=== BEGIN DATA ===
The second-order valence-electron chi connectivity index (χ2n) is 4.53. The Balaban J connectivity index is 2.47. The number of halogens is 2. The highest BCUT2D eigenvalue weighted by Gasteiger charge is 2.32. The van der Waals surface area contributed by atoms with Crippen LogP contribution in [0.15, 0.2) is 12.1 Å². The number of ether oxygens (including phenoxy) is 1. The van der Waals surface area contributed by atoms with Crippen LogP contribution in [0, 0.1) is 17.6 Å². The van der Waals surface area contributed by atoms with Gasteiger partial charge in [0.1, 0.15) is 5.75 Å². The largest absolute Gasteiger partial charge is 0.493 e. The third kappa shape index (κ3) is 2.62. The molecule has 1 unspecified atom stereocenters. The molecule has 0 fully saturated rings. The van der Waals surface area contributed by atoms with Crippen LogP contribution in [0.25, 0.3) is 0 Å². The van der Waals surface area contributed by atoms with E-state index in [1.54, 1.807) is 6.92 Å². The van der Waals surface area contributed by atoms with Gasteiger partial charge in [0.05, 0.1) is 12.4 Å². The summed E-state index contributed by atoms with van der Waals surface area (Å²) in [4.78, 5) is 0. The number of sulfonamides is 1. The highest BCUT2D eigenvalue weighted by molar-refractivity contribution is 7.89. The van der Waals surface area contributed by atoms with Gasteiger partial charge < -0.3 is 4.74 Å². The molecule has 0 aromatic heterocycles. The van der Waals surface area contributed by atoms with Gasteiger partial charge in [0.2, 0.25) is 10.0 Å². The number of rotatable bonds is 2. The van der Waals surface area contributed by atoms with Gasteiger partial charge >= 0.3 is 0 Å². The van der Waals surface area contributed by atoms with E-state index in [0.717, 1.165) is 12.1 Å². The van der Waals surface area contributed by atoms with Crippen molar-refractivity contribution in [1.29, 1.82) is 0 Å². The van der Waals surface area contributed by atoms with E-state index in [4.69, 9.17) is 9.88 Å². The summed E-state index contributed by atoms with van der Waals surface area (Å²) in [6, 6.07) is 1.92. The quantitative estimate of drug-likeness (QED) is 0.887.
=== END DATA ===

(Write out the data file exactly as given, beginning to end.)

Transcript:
The second-order valence-electron chi connectivity index (χ2n) is 4.53. The Balaban J connectivity index is 2.47. The number of halogens is 2. The highest BCUT2D eigenvalue weighted by Gasteiger charge is 2.32. The van der Waals surface area contributed by atoms with Crippen LogP contribution in [0.15, 0.2) is 12.1 Å². The number of ether oxygens (including phenoxy) is 1. The van der Waals surface area contributed by atoms with Crippen LogP contribution in [0, 0.1) is 17.6 Å². The van der Waals surface area contributed by atoms with Gasteiger partial charge in [0.1, 0.15) is 5.75 Å². The largest absolute Gasteiger partial charge is 0.493 e. The third kappa shape index (κ3) is 2.62. The molecule has 1 unspecified atom stereocenters. The molecule has 0 fully saturated rings. The van der Waals surface area contributed by atoms with Crippen LogP contribution in [0.25, 0.3) is 0 Å². The van der Waals surface area contributed by atoms with E-state index in [1.54, 1.807) is 6.92 Å². The van der Waals surface area contributed by atoms with Gasteiger partial charge in [0.05, 0.1) is 12.4 Å². The summed E-state index contributed by atoms with van der Waals surface area (Å²) in [4.78, 5) is 0. The number of sulfonamides is 1. The highest BCUT2D eigenvalue weighted by molar-refractivity contribution is 7.89. The van der Waals surface area contributed by atoms with Gasteiger partial charge < -0.3 is 4.74 Å². The molecule has 0 aromatic heterocycles. The van der Waals surface area contributed by atoms with Gasteiger partial charge in [0.2, 0.25) is 10.0 Å². The number of rotatable bonds is 2. The van der Waals surface area contributed by atoms with Gasteiger partial charge >= 0.3 is 0 Å². The van der Waals surface area contributed by atoms with E-state index in [0.717, 1.165) is 12.1 Å². The van der Waals surface area contributed by atoms with Crippen molar-refractivity contribution in [1.29, 1.82) is 0 Å². The van der Waals surface area contributed by atoms with E-state index in [4.69, 9.17) is 9.88 Å². The summed E-state index contributed by atoms with van der Waals surface area (Å²) in [6, 6.07) is 1.92. The quantitative estimate of drug-likeness (QED) is 0.887.